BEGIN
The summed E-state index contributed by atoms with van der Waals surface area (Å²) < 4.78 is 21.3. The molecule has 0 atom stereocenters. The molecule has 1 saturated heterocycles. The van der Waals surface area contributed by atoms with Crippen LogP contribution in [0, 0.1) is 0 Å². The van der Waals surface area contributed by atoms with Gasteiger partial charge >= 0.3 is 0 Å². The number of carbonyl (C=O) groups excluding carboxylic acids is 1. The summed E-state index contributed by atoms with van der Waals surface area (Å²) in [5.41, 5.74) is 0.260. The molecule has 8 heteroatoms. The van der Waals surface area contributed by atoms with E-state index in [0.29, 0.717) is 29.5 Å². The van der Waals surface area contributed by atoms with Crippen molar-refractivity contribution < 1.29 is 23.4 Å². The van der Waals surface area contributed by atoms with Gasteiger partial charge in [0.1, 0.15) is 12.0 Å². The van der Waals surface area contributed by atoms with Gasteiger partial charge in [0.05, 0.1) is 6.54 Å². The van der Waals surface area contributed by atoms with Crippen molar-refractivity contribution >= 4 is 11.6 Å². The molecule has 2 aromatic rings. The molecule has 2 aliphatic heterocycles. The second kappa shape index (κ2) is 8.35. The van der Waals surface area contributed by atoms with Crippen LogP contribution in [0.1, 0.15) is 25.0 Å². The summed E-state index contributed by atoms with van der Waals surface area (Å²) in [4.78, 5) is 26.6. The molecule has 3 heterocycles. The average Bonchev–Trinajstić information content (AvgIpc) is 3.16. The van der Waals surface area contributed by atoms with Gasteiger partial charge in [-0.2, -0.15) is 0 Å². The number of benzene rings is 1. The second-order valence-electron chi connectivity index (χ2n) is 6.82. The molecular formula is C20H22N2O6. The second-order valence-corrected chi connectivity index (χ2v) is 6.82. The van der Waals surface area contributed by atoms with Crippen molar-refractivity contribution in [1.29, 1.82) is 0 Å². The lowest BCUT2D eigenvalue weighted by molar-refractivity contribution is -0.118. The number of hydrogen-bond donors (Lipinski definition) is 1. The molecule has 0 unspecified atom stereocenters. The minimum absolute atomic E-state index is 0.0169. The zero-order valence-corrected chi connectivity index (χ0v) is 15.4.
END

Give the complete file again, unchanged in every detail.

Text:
The summed E-state index contributed by atoms with van der Waals surface area (Å²) < 4.78 is 21.3. The molecule has 0 atom stereocenters. The molecule has 1 saturated heterocycles. The van der Waals surface area contributed by atoms with Crippen LogP contribution in [0, 0.1) is 0 Å². The van der Waals surface area contributed by atoms with Gasteiger partial charge >= 0.3 is 0 Å². The number of carbonyl (C=O) groups excluding carboxylic acids is 1. The summed E-state index contributed by atoms with van der Waals surface area (Å²) in [5.41, 5.74) is 0.260. The molecule has 8 heteroatoms. The van der Waals surface area contributed by atoms with E-state index in [0.29, 0.717) is 29.5 Å². The van der Waals surface area contributed by atoms with Crippen molar-refractivity contribution < 1.29 is 23.4 Å². The van der Waals surface area contributed by atoms with Gasteiger partial charge in [0.1, 0.15) is 12.0 Å². The van der Waals surface area contributed by atoms with Gasteiger partial charge in [0.05, 0.1) is 6.54 Å². The van der Waals surface area contributed by atoms with Crippen molar-refractivity contribution >= 4 is 11.6 Å². The molecule has 2 aromatic rings. The molecule has 2 aliphatic heterocycles. The second kappa shape index (κ2) is 8.35. The van der Waals surface area contributed by atoms with Crippen LogP contribution in [0.1, 0.15) is 25.0 Å². The summed E-state index contributed by atoms with van der Waals surface area (Å²) in [4.78, 5) is 26.6. The molecule has 3 heterocycles. The average Bonchev–Trinajstić information content (AvgIpc) is 3.16. The van der Waals surface area contributed by atoms with Gasteiger partial charge in [-0.2, -0.15) is 0 Å². The number of benzene rings is 1. The second-order valence-electron chi connectivity index (χ2n) is 6.82. The molecular formula is C20H22N2O6. The second-order valence-corrected chi connectivity index (χ2v) is 6.82. The van der Waals surface area contributed by atoms with Crippen molar-refractivity contribution in [1.29, 1.82) is 0 Å². The lowest BCUT2D eigenvalue weighted by molar-refractivity contribution is -0.118. The number of hydrogen-bond donors (Lipinski definition) is 1. The molecule has 0 unspecified atom stereocenters. The minimum absolute atomic E-state index is 0.0169. The zero-order valence-corrected chi connectivity index (χ0v) is 15.4.